AGENT ORANGE SURVIVORS CALL FOR RELIEF AND U.S. RESPONSIBILITY THIRTY YEARS AFTER THE WAR
Conclude 11 U.S. Cities Tour in San Francisco & Palo Alto
List of Co-Sponsors: Veterans for Peace, American Friends Service Committee, Asian & Pacific Islander Coalition Against War, CCSF Asian American Studies, CCSF Vietnamese Student Association, Dow Accountability Network, Global Exchange, Stanford Asian American Activities Center, Stanford Asian American Studies Department, Stanford Vietnamese Students Association, Stanford Asian American Activism Coalition, U.S.-Vietnam Friendship Association, VietUnity, and VIA (Volunteers in Asia).
San Francisco, CA
Vietnam Association for Victims of Agent Orange/Dioxin (VAVA) complete their 11 cities tour Friday December 9th and Saturday December 10th in the San Francisco Bay Area. The American Friends Service Committee reports that Nguyen Muoi, son of an ARVN veteran from Hue, Vietnam who suffers from spina bifida as a result of his father’s exposure to dioxin in the 1970s was denied a visa for the tour by the U.S. government. Today, three million Vietnamese suffer the effects of chemical defoliants used by the United States during the Vietnam War. In 1973 the U.S. promised to contribute $3 billion dollars toward healing the wounds of war and for post-war reconstruction of Vietnam. Little has been forthcoming. Today the effects of the Agent Orange/Dioxin continues to plague both the land and people of Vietnam as well as Republic of Korea, Australian, New Zealand, and U.S. Vietnam veterans.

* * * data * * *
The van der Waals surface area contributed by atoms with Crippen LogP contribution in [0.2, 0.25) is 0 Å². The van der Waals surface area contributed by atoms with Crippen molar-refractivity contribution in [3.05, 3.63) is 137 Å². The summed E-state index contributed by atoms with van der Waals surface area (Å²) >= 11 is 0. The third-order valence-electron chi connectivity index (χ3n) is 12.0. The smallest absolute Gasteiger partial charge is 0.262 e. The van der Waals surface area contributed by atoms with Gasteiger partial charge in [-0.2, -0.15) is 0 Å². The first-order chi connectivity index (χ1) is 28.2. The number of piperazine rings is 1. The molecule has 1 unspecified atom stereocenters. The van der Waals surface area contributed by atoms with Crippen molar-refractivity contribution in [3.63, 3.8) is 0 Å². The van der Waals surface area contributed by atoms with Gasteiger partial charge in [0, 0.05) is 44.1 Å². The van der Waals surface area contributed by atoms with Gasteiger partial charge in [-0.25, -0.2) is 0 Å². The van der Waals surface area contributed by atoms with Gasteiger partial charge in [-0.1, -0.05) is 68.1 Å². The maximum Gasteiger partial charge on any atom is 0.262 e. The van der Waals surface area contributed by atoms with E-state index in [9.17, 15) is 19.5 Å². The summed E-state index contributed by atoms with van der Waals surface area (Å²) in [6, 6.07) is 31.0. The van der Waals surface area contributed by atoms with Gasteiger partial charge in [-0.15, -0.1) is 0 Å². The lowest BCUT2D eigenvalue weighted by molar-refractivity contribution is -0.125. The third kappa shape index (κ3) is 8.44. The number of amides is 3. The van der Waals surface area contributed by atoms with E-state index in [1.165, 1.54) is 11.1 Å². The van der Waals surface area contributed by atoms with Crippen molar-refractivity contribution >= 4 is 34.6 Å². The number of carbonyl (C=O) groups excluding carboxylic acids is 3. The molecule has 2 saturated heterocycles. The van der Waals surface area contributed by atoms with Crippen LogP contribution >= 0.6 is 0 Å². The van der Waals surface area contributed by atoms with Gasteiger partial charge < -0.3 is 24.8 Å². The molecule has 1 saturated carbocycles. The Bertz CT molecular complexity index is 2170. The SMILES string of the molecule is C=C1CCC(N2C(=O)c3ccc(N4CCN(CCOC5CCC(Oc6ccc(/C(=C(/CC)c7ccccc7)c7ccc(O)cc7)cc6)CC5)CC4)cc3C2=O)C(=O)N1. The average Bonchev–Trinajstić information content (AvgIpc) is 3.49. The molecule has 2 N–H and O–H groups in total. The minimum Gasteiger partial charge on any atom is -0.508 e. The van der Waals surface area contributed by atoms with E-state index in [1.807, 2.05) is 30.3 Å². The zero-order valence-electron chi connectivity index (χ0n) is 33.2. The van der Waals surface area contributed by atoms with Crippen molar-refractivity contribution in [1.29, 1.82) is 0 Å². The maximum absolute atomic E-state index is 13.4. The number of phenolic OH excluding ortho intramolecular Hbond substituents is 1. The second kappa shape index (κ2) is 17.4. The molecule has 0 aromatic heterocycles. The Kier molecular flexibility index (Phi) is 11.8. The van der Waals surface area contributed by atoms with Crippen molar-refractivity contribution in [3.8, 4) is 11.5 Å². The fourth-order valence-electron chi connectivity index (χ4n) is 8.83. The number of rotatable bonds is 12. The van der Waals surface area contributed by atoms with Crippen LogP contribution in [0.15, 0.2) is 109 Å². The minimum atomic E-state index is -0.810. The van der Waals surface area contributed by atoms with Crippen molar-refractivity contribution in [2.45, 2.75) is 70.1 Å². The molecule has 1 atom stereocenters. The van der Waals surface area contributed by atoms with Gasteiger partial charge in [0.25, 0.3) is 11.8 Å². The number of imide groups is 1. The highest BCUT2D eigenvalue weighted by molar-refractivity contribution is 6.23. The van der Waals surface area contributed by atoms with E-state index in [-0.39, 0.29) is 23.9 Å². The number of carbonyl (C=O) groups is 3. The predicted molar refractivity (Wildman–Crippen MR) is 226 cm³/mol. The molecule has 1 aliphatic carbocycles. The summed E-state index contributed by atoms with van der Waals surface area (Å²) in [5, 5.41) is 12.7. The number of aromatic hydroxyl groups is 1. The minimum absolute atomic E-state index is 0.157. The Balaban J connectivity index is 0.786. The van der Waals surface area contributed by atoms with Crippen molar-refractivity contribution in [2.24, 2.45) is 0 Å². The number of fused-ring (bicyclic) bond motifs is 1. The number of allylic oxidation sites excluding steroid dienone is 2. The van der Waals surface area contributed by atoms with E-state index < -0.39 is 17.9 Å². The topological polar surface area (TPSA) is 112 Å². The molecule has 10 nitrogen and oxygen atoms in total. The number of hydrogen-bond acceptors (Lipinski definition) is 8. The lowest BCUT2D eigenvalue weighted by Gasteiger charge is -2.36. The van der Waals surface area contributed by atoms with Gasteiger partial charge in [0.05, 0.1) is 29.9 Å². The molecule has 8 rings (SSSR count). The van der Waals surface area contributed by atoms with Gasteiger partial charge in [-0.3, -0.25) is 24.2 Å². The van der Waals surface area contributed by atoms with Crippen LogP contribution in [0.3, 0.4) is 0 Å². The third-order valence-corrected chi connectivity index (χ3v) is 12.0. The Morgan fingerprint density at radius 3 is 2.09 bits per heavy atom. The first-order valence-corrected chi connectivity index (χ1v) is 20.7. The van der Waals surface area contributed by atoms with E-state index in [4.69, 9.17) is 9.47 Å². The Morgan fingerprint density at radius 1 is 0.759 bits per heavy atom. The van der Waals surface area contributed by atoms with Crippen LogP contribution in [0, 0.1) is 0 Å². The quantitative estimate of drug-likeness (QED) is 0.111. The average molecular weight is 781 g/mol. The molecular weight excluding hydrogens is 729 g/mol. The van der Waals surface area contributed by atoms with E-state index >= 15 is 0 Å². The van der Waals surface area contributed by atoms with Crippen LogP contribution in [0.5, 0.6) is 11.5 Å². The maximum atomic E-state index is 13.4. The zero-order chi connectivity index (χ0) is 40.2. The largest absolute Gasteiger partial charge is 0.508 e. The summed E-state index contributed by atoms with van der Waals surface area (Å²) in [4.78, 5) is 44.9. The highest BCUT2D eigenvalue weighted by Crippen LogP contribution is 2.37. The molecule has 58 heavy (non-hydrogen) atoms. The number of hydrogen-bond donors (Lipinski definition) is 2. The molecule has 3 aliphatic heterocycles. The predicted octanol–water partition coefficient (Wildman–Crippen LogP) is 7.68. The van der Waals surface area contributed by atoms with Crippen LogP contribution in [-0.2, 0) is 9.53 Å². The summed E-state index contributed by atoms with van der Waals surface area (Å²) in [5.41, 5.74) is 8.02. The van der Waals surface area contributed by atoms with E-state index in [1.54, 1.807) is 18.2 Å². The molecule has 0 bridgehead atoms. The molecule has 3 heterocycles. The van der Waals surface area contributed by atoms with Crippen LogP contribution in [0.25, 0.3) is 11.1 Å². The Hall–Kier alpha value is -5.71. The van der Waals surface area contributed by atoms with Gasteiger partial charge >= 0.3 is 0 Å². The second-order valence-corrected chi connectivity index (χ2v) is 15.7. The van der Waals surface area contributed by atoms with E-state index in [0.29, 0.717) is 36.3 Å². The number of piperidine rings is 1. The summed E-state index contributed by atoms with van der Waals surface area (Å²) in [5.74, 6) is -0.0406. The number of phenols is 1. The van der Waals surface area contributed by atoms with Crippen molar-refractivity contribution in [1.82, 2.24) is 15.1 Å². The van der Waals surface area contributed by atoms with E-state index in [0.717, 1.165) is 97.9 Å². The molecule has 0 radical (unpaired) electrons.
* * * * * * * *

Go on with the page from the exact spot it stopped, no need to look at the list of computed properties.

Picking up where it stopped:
On November 30, The Korea Times reported that Yeh, a ROK Marine veteran seeking compensation for his suffering from exposure to Agent Orange, committed suicide by drinking herbicide after he was prevented from entering the National Assembly building in Seoul by guards. Yeh had been conducting a one-man demonstration since October 25th. In New Zealand, which manufactured and shipped Agent Orange during the war, 800 veterans filed suit for compensation November 2005. Some U.S. veterans received an out-of-court compensation package settled in 1984.
Veterans for Peace, American Friends Service Committee, Global Exchange, VietUnity, the U.S.-Vietnam Friendship Association, and the Dow Accountability Network are co-sponsoring this effort of the Vietnam Agent Orange Relief and Responsibility Campaign to educate the U.S. public, secure relief funds for VAVA support activities (checks to “Veterans for Peace/Agent Orange Campaign”), and hold accountable the U.S government and corporations such as Monsanto and Dow. For more information: www.vn-agentorange.org.
Two survivors of exposure, Dang Thi Hong Nhut who has suffered multiple miscarriages, and Ho Sy Hai, army veteran truck driver suffers from chronic hepatitis among other afflictions, are joined in the speaking tour by Dr. Nguyen Trong Nhan, former President of the Vietnam Red Cross and VAVA official. Pre-arrival interviews available by telephone through Merle Ratner (917-733-2100).
When and Where:
December 8 on the Radio: Apex Express: Asian Pacific Islander radio….catch it
Thursdays 7:00 – 8:00 pm, KPFA 94.1 FM, KFCF Fresno, www.kpfa.org
December 9, Friday at 6:30 – 8:30 pm at the Stanford University Old Union Ballroom (520 Lasuen Mall, 2nd Floor of the Clubhouse in the South Wing of the Old Union
December 10 Human Rights Day, Saturday at 2:00 – 4:00 pm at the San Francisco Veterans Building, Room 212, 401 Van Ness Avenue (across from City Hall).